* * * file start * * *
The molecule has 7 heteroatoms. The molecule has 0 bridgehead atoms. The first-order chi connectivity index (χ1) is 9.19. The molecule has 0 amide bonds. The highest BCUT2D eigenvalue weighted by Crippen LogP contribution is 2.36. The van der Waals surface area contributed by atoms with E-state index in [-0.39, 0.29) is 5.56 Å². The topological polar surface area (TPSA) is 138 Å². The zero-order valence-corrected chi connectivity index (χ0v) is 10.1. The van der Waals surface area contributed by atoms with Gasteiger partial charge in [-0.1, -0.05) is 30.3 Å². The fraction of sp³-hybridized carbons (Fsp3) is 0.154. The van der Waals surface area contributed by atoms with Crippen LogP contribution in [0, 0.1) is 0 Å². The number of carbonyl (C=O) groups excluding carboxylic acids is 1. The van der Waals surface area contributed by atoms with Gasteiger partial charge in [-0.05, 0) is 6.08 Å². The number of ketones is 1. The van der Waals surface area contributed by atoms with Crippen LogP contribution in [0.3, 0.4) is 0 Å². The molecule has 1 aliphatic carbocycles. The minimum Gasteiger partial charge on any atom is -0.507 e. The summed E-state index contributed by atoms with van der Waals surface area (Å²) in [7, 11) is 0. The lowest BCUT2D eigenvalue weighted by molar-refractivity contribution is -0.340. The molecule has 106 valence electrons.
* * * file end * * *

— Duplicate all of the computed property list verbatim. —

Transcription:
The molecule has 7 heteroatoms. The molecule has 0 bridgehead atoms. The first-order chi connectivity index (χ1) is 9.19. The molecule has 0 amide bonds. The highest BCUT2D eigenvalue weighted by Crippen LogP contribution is 2.36. The van der Waals surface area contributed by atoms with E-state index in [-0.39, 0.29) is 5.56 Å². The topological polar surface area (TPSA) is 138 Å². The zero-order valence-corrected chi connectivity index (χ0v) is 10.1. The van der Waals surface area contributed by atoms with Gasteiger partial charge in [-0.1, -0.05) is 30.3 Å². The fraction of sp³-hybridized carbons (Fsp3) is 0.154. The van der Waals surface area contributed by atoms with Crippen LogP contribution in [0, 0.1) is 0 Å². The number of carbonyl (C=O) groups excluding carboxylic acids is 1. The van der Waals surface area contributed by atoms with Gasteiger partial charge in [-0.05, 0) is 6.08 Å². The number of ketones is 1. The van der Waals surface area contributed by atoms with Crippen LogP contribution in [0.3, 0.4) is 0 Å². The molecule has 1 aliphatic carbocycles. The minimum Gasteiger partial charge on any atom is -0.507 e. The summed E-state index contributed by atoms with van der Waals surface area (Å²) in [7, 11) is 0. The lowest BCUT2D eigenvalue weighted by molar-refractivity contribution is -0.340. The molecule has 106 valence electrons.